Living in the past 

21 January 2010 tbs.pm/1122

‘Set BBC targets to partner its rivals’, says ex-Channel 4 chief

From the tone of Andy Duncan’s Oxford Media Convention speech, you get the impression that he thinks that he’s still living in the year 2007, because subsequent events have proven that the BBC cannot effectively give help to other public service broadcasters without sacrifices that would be regarded on both sides as unacceptable.

This has already been demonstrated in the often-fraught development of the new regional Channel 3 news franchises, with ITV plc still wanting full control of its news branding amongst other aspects, even though the news programming will/should be editorially outside of its control. Namely, broadcasters want to have their cake AND eat it.

The agenda has already (and thankfully) moved on from the ultra-simplistic notion that any money/help from the BBC represents a panacea to “public service broadcasters” (whatever that happens to mean at the time), because it has openly been demonstrated that such help would either be too little or alternatively subject to too much compromise.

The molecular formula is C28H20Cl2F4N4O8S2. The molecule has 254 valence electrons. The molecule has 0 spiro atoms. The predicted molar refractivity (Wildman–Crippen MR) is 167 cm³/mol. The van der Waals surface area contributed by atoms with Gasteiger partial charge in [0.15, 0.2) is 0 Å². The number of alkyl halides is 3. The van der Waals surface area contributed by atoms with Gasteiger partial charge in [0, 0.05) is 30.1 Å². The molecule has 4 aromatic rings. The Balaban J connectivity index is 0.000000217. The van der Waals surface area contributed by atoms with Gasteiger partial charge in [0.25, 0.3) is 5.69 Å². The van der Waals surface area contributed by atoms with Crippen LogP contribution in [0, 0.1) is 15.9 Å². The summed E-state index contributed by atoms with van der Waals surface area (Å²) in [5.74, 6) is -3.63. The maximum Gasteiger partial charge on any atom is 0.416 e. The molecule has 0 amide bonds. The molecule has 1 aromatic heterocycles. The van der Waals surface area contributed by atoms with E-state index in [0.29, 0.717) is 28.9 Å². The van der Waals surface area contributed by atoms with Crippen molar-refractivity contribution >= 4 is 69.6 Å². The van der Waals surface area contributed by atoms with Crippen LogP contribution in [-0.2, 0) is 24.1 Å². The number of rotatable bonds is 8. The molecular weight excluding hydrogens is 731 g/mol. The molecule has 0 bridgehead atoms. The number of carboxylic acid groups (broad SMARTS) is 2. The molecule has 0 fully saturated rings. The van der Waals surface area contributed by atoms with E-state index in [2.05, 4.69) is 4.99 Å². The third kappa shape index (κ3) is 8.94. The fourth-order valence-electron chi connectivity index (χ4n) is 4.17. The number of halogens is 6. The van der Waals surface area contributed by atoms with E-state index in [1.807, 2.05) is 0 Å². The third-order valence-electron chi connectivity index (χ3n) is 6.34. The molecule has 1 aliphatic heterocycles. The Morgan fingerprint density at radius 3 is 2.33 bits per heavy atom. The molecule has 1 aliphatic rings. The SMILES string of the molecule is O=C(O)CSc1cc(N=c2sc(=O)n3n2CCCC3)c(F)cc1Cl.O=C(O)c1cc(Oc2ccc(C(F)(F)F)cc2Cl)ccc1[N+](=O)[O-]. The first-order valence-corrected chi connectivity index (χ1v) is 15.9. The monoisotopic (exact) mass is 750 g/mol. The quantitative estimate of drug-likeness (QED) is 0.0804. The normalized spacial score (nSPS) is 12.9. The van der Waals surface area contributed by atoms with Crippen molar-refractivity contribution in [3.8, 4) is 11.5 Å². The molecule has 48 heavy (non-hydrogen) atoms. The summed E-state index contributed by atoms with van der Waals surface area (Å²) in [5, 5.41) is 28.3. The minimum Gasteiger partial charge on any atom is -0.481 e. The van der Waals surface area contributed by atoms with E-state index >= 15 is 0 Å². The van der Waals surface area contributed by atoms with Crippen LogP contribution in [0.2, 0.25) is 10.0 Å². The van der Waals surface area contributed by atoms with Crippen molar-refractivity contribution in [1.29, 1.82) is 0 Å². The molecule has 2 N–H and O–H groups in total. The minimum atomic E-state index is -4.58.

BBC management may be guilty of not properly defending the BBC against Duncan and others queuing up for a slice of the licence fee – and the probability of the new local Channel 3 news proposals being doomed are high – but that doesn’t imply that anything that the BBC already has should be automatically handed to others on their say-so.

Andy Duncan’s speech unfortunately gives a superficial impression of himself – and perhaps Channel 4’s management in general – behaving like a badly-spoilt child. Channel 4 may produce some worthy programming but there’s nothing that can be considered to be automatically much more ‘worthy’ than anything that the BBC already produces.

And that’s the problem.